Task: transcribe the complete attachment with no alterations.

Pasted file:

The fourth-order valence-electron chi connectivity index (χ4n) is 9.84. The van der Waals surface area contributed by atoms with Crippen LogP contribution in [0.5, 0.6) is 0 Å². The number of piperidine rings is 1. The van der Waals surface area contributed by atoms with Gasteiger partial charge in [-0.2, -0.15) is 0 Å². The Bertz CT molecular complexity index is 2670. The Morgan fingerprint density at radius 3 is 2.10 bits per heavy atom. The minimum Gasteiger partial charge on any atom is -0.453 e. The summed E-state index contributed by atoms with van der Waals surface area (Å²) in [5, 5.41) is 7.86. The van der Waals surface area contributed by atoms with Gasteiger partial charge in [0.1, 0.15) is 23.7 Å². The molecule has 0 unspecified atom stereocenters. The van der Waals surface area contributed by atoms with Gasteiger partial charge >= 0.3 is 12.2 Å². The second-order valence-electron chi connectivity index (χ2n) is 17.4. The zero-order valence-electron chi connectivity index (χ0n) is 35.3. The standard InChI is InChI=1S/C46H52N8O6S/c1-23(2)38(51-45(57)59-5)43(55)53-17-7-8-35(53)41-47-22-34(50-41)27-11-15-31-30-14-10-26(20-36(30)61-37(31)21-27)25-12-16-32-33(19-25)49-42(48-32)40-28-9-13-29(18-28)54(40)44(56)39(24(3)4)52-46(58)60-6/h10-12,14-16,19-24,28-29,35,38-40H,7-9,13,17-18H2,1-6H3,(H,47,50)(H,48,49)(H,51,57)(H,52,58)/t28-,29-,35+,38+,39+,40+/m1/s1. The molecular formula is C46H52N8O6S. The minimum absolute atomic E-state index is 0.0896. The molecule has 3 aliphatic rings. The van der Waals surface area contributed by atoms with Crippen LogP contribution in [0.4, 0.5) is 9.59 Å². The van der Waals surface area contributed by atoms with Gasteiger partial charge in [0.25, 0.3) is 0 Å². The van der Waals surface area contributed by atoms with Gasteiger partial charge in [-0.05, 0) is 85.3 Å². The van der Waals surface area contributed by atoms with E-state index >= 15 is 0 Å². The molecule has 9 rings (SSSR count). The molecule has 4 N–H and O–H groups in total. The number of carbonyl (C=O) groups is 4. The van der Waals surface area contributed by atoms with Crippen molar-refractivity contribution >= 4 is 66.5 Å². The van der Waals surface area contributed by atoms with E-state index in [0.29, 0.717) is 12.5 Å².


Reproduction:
The fourth-order valence-electron chi connectivity index (χ4n) is 9.84. The van der Waals surface area contributed by atoms with Crippen LogP contribution in [0.5, 0.6) is 0 Å². The number of piperidine rings is 1. The van der Waals surface area contributed by atoms with Gasteiger partial charge in [-0.2, -0.15) is 0 Å². The Bertz CT molecular complexity index is 2670. The Morgan fingerprint density at radius 3 is 2.10 bits per heavy atom. The minimum Gasteiger partial charge on any atom is -0.453 e. The summed E-state index contributed by atoms with van der Waals surface area (Å²) in [5, 5.41) is 7.86. The van der Waals surface area contributed by atoms with Gasteiger partial charge in [0.1, 0.15) is 23.7 Å². The molecule has 0 unspecified atom stereocenters. The van der Waals surface area contributed by atoms with Gasteiger partial charge >= 0.3 is 12.2 Å². The second-order valence-electron chi connectivity index (χ2n) is 17.4. The zero-order valence-electron chi connectivity index (χ0n) is 35.3. The standard InChI is InChI=1S/C46H52N8O6S/c1-23(2)38(51-45(57)59-5)43(55)53-17-7-8-35(53)41-47-22-34(50-41)27-11-15-31-30-14-10-26(20-36(30)61-37(31)21-27)25-12-16-32-33(19-25)49-42(48-32)40-28-9-13-29(18-28)54(40)44(56)39(24(3)4)52-46(58)60-6/h10-12,14-16,19-24,28-29,35,38-40H,7-9,13,17-18H2,1-6H3,(H,47,50)(H,48,49)(H,51,57)(H,52,58)/t28-,29-,35+,38+,39+,40+/m1/s1. The molecular formula is C46H52N8O6S. The minimum absolute atomic E-state index is 0.0896. The molecule has 3 aliphatic rings. The van der Waals surface area contributed by atoms with Crippen LogP contribution in [0.4, 0.5) is 9.59 Å². The van der Waals surface area contributed by atoms with Gasteiger partial charge in [0.25, 0.3) is 0 Å². The van der Waals surface area contributed by atoms with Gasteiger partial charge in [-0.05, 0) is 85.3 Å². The van der Waals surface area contributed by atoms with E-state index >= 15 is 0 Å². The molecule has 9 rings (SSSR count). The molecule has 4 N–H and O–H groups in total. The number of carbonyl (C=O) groups is 4. The van der Waals surface area contributed by atoms with Crippen molar-refractivity contribution >= 4 is 66.5 Å². The van der Waals surface area contributed by atoms with E-state index in [0.29, 0.717) is 12.5 Å².